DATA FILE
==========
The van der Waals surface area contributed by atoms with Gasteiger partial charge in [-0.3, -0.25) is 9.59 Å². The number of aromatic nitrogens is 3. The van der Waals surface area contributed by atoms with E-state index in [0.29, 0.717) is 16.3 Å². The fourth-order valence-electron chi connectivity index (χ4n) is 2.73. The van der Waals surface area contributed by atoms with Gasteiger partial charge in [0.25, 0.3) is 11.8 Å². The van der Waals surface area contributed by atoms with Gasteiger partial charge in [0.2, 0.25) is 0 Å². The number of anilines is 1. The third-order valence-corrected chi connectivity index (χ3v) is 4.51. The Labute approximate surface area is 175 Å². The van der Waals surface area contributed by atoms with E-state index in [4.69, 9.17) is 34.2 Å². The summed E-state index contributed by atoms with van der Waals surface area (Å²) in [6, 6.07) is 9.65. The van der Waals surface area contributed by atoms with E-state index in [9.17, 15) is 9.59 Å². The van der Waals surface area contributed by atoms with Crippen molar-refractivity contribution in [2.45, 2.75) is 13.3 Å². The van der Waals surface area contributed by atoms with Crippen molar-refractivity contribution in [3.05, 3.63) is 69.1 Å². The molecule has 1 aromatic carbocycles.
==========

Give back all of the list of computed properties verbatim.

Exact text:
The van der Waals surface area contributed by atoms with Gasteiger partial charge in [-0.3, -0.25) is 9.59 Å². The number of aromatic nitrogens is 3. The van der Waals surface area contributed by atoms with E-state index in [0.29, 0.717) is 16.3 Å². The fourth-order valence-electron chi connectivity index (χ4n) is 2.73. The van der Waals surface area contributed by atoms with Gasteiger partial charge in [0.25, 0.3) is 11.8 Å². The van der Waals surface area contributed by atoms with Gasteiger partial charge in [0.2, 0.25) is 0 Å². The number of anilines is 1. The third-order valence-corrected chi connectivity index (χ3v) is 4.51. The Labute approximate surface area is 175 Å². The van der Waals surface area contributed by atoms with E-state index in [4.69, 9.17) is 34.2 Å². The summed E-state index contributed by atoms with van der Waals surface area (Å²) in [6, 6.07) is 9.65. The van der Waals surface area contributed by atoms with E-state index in [9.17, 15) is 9.59 Å². The van der Waals surface area contributed by atoms with Crippen molar-refractivity contribution in [2.45, 2.75) is 13.3 Å². The van der Waals surface area contributed by atoms with Crippen molar-refractivity contribution in [3.05, 3.63) is 69.1 Å². The molecule has 1 aromatic carbocycles.